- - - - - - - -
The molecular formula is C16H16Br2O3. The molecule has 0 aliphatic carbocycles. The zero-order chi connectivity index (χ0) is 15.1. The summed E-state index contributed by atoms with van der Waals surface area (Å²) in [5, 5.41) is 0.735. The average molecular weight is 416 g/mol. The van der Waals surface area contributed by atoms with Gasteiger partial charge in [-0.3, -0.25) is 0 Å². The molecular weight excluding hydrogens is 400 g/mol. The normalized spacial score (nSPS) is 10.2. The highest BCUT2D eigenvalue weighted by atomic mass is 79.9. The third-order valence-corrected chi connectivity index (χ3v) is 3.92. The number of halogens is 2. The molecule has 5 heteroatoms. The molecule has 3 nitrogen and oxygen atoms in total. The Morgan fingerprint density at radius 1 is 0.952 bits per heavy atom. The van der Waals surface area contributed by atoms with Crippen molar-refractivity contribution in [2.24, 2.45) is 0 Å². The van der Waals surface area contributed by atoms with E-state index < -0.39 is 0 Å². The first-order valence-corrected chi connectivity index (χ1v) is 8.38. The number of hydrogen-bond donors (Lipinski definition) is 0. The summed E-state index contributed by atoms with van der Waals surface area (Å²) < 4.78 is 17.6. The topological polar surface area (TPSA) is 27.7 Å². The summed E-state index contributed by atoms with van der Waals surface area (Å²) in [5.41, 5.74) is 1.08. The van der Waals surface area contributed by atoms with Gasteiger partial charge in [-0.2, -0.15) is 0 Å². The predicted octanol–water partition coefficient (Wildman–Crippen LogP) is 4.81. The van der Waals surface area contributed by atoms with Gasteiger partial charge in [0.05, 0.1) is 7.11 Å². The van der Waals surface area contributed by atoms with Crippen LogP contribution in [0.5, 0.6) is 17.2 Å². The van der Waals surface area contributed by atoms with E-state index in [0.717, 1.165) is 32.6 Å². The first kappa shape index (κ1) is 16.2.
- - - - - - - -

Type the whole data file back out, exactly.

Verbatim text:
The molecular formula is C16H16Br2O3. The molecule has 0 aliphatic carbocycles. The zero-order chi connectivity index (χ0) is 15.1. The summed E-state index contributed by atoms with van der Waals surface area (Å²) in [5, 5.41) is 0.735. The average molecular weight is 416 g/mol. The van der Waals surface area contributed by atoms with Gasteiger partial charge in [-0.3, -0.25) is 0 Å². The molecular weight excluding hydrogens is 400 g/mol. The normalized spacial score (nSPS) is 10.2. The highest BCUT2D eigenvalue weighted by atomic mass is 79.9. The third-order valence-corrected chi connectivity index (χ3v) is 3.92. The number of halogens is 2. The molecule has 5 heteroatoms. The molecule has 3 nitrogen and oxygen atoms in total. The Morgan fingerprint density at radius 1 is 0.952 bits per heavy atom. The van der Waals surface area contributed by atoms with Crippen molar-refractivity contribution in [2.24, 2.45) is 0 Å². The van der Waals surface area contributed by atoms with E-state index < -0.39 is 0 Å². The first-order valence-corrected chi connectivity index (χ1v) is 8.38. The number of hydrogen-bond donors (Lipinski definition) is 0. The summed E-state index contributed by atoms with van der Waals surface area (Å²) < 4.78 is 17.6. The topological polar surface area (TPSA) is 27.7 Å². The summed E-state index contributed by atoms with van der Waals surface area (Å²) in [5.41, 5.74) is 1.08. The van der Waals surface area contributed by atoms with Gasteiger partial charge in [-0.2, -0.15) is 0 Å². The predicted octanol–water partition coefficient (Wildman–Crippen LogP) is 4.81. The van der Waals surface area contributed by atoms with Gasteiger partial charge in [0.05, 0.1) is 7.11 Å². The van der Waals surface area contributed by atoms with Crippen LogP contribution in [0.5, 0.6) is 17.2 Å². The van der Waals surface area contributed by atoms with E-state index in [0.717, 1.165) is 32.6 Å². The first kappa shape index (κ1) is 16.2.